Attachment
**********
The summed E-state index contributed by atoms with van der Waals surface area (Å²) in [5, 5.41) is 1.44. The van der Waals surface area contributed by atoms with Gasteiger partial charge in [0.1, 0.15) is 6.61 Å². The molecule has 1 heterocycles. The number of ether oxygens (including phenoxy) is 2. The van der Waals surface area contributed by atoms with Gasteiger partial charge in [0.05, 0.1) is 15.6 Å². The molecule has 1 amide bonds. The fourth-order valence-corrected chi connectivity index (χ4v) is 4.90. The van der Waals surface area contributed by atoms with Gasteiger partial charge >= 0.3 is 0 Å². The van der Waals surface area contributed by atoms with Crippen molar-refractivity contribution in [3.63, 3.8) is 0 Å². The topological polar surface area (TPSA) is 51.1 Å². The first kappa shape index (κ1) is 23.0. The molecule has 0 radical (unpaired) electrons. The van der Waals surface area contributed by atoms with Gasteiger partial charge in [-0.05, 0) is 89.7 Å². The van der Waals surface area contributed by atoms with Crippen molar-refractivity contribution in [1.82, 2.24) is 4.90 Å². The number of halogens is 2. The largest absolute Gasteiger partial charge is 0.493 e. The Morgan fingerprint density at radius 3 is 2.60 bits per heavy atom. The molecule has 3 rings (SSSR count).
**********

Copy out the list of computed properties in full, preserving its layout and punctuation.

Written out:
The summed E-state index contributed by atoms with van der Waals surface area (Å²) in [5, 5.41) is 1.44. The van der Waals surface area contributed by atoms with Gasteiger partial charge in [0.1, 0.15) is 6.61 Å². The molecule has 1 heterocycles. The number of ether oxygens (including phenoxy) is 2. The van der Waals surface area contributed by atoms with Gasteiger partial charge in [0.05, 0.1) is 15.6 Å². The molecule has 1 amide bonds. The fourth-order valence-corrected chi connectivity index (χ4v) is 4.90. The van der Waals surface area contributed by atoms with Gasteiger partial charge >= 0.3 is 0 Å². The van der Waals surface area contributed by atoms with Crippen molar-refractivity contribution in [3.63, 3.8) is 0 Å². The topological polar surface area (TPSA) is 51.1 Å². The first kappa shape index (κ1) is 23.0. The molecule has 0 radical (unpaired) electrons. The van der Waals surface area contributed by atoms with Gasteiger partial charge in [-0.05, 0) is 89.7 Å². The van der Waals surface area contributed by atoms with Crippen molar-refractivity contribution in [1.82, 2.24) is 4.90 Å². The number of halogens is 2. The largest absolute Gasteiger partial charge is 0.493 e. The Morgan fingerprint density at radius 3 is 2.60 bits per heavy atom. The molecule has 3 rings (SSSR count).